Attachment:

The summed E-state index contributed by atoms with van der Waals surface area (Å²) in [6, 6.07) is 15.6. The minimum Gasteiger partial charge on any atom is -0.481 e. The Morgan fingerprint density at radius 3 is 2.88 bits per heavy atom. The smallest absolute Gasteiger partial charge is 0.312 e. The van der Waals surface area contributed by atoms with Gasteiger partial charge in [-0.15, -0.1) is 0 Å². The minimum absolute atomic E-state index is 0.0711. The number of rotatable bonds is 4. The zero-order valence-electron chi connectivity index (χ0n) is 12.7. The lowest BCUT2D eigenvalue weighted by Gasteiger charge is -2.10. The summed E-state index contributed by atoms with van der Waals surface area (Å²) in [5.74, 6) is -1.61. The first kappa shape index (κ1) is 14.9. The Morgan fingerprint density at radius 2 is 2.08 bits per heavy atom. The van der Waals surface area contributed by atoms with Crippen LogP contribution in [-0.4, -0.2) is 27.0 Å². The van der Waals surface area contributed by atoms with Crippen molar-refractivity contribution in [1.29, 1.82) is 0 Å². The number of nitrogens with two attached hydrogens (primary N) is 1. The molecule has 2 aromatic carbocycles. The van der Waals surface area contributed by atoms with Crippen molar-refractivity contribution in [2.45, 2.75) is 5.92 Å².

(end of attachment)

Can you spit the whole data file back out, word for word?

The summed E-state index contributed by atoms with van der Waals surface area (Å²) in [6, 6.07) is 15.6. The minimum Gasteiger partial charge on any atom is -0.481 e. The Morgan fingerprint density at radius 3 is 2.88 bits per heavy atom. The smallest absolute Gasteiger partial charge is 0.312 e. The van der Waals surface area contributed by atoms with Gasteiger partial charge in [-0.15, -0.1) is 0 Å². The minimum absolute atomic E-state index is 0.0711. The number of rotatable bonds is 4. The zero-order valence-electron chi connectivity index (χ0n) is 12.7. The lowest BCUT2D eigenvalue weighted by Gasteiger charge is -2.10. The summed E-state index contributed by atoms with van der Waals surface area (Å²) in [5.74, 6) is -1.61. The first kappa shape index (κ1) is 14.9. The Morgan fingerprint density at radius 2 is 2.08 bits per heavy atom. The van der Waals surface area contributed by atoms with Crippen LogP contribution in [-0.4, -0.2) is 27.0 Å². The van der Waals surface area contributed by atoms with Crippen molar-refractivity contribution in [1.29, 1.82) is 0 Å². The number of nitrogens with two attached hydrogens (primary N) is 1. The molecule has 2 aromatic carbocycles. The van der Waals surface area contributed by atoms with Crippen molar-refractivity contribution in [2.45, 2.75) is 5.92 Å².